A college has refused to explain why it has given £16.5 million over the last three years to a subcontracting partner that employs fewer than 10 people.
Brooklands College relies on SCL Security Ltd, a private provider run by Andrew Merritt, to deliver hundreds of level-three IT apprenticeships every year, for mostly 16-to-18-year-olds.
The company claims on the government’s Find Apprenticeship Training website to “operate training centres nationwide”, but its own website makes no reference to any training venues – the only address is for a head office in Kent.
FE Week has also been unable to find any evidence of the company advertising for apprentices, or of who the employers are, raising questions as to how it recruits learners.
SCL only employed eight people in 2017, according to its most recent company accounts, and seven the year before.
Its website, which has the Brooklands College logo displayed, does not name any staff, but the Find Apprenticeship Training site lists Mr Merritt as SCL’s contact.
The government site says Mr Merritt – the company’s managing director – is “always available for consultation and will make himself known to you, runs the company with the help of operations managers, both regional and ethnic, and with the backup great admin and training staff”.
FE Week put all of these points to Brooklands and asked the college to justify handing over millions of pounds for delivery to SCL, but it declined to comment.
All a spokesperson would say is: “Brooklands College has very successful apprenticeship provision and works in partnership with training providers to meet the needs of a range of employers. Brooklands College is not able to comment on commercially sensitive information.”
SCL Security did not respond to requests for comment.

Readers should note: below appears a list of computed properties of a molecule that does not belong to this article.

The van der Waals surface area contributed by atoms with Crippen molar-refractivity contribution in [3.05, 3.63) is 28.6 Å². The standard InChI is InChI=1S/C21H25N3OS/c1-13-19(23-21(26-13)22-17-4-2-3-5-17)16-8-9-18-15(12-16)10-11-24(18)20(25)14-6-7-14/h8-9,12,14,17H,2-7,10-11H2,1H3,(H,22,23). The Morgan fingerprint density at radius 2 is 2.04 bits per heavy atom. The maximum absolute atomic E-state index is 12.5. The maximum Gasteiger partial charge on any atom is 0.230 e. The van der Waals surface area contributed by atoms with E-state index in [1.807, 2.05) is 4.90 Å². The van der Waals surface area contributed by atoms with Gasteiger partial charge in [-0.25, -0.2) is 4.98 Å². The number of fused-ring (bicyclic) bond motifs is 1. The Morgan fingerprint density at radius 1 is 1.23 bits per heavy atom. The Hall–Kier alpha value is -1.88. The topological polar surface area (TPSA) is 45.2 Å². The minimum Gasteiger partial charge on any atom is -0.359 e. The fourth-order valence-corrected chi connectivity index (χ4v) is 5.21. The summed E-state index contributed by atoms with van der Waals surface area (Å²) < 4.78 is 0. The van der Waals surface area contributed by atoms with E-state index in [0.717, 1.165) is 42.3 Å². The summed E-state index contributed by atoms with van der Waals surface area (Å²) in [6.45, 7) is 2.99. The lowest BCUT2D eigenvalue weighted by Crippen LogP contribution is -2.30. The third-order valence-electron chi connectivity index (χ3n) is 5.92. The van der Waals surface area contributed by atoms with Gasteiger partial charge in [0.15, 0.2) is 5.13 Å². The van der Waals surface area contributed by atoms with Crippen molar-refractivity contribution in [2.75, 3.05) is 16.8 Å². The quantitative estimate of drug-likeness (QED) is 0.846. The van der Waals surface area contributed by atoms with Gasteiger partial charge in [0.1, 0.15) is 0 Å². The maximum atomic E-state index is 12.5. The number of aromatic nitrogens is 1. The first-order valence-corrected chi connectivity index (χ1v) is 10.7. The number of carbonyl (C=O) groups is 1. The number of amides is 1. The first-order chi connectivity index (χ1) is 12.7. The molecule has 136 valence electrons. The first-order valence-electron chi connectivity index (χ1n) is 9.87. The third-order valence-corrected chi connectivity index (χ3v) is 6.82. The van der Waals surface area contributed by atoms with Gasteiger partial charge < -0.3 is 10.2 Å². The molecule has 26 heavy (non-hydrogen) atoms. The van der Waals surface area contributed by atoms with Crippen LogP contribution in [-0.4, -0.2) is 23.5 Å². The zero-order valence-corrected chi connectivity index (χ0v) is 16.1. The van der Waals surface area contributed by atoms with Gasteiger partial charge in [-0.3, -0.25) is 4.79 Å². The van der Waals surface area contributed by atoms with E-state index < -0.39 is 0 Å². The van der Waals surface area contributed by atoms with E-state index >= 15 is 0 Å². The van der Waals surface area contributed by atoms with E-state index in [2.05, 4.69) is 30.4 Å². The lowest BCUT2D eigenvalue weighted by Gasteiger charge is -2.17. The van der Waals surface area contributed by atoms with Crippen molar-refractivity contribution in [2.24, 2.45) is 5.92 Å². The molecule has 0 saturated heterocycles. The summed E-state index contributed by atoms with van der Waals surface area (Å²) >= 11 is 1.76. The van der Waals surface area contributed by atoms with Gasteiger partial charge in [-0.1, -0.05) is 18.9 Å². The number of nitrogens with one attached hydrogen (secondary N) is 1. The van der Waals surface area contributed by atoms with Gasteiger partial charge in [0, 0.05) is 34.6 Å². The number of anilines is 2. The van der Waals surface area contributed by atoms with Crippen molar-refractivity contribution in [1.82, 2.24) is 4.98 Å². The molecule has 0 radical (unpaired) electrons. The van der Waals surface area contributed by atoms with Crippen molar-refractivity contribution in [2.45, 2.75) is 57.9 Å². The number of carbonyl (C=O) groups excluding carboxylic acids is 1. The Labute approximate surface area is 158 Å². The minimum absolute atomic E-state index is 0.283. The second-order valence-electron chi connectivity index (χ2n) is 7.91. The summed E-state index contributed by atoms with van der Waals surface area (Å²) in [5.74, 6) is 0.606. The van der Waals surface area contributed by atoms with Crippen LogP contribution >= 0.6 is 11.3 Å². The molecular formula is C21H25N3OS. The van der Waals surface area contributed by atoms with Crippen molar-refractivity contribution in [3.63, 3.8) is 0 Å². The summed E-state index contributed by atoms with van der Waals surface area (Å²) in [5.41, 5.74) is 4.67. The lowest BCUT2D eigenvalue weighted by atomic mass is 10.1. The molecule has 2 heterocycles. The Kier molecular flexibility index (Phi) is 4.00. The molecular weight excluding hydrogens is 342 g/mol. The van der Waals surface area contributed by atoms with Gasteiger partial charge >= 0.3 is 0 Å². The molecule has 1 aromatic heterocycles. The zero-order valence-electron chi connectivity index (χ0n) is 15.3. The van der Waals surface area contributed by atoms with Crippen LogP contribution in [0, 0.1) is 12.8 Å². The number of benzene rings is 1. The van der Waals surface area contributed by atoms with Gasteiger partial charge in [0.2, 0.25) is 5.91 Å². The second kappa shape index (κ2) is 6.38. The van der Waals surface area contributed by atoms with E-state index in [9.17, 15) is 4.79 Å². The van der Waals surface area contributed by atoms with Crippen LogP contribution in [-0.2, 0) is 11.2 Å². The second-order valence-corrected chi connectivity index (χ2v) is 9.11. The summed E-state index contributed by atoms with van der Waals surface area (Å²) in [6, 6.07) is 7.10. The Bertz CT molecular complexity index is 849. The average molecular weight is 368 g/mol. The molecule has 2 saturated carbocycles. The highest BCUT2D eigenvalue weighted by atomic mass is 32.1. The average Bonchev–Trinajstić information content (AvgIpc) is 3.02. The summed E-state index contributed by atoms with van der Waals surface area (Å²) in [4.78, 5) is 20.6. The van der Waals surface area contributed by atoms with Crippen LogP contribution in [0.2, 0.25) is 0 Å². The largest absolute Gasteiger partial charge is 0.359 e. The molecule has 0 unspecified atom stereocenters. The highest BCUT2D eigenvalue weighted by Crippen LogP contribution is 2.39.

According to the college’s latest self-declaration subcontracting data, the private training provider has cashed in over £16.5 million between 2014/15 to 2016/17 from deals with Brooklands, with £3.4 million top-sliced and retained by the college.
Minutes from a June 2017 board meeting at Brooklands states that the money from the arrangement accounts for up to 85 per cent of SCL’s total income, and 80 per cent of the college’s subcontracting provision.
The minutes reveal that Brooklands identifies SCL as a “risk”, as it is a “sole trader” and could go “bust” or “elsewhere” with its business.
They even asked if a “disaster-recovery plan” was required because of this.
The minutes add that a Brooklands leader and his team “speak with staff from SCL most days, SCL receive a substantial amount of Brooklands staff time and support” and that in addition Brooklands undertakes “due diligence, employer and learner surveys and the monthly monitoring of learners”. “Internal audit also undertake a mandatory SFA audit of subcontractors each spring term” and the Brooklands team “have a clear understanding of the risks regarding reliance with SCL and are endeavouring to minimise the exposure of the relationship”.
Brooklands was hoping to merge with the Guildford College Group, but minutes from February 2018 reveal it was rejected after “feedback suggested that Guildford felt the level of subcontracting undertaken at Brooklands presented a risk”.
The college’s latest accounts show that it went from a £224,000 surplus in 2016 to a £156,000 deficit the following year. Its February 2018 audit-committee minutes show that the college has another “projected budget deficit” on its way.
Brooklands was rated ‘good’ by Ofsted in 2013 and has since received a short inspection and a monitoring visit, both of which said it was making reasonable progress.
SCL Security has never been inspected by the education watchdog, but received its first ESFA allocation this year, totalling £1 million for a mix of apprenticeships and adult-education provision, and is now in scope for inspection.
It also subcontracts for Ealing, Hammersmith and West London College, with a current deal worth £1.7 million. The college also did not respond to request for comment about this relationship.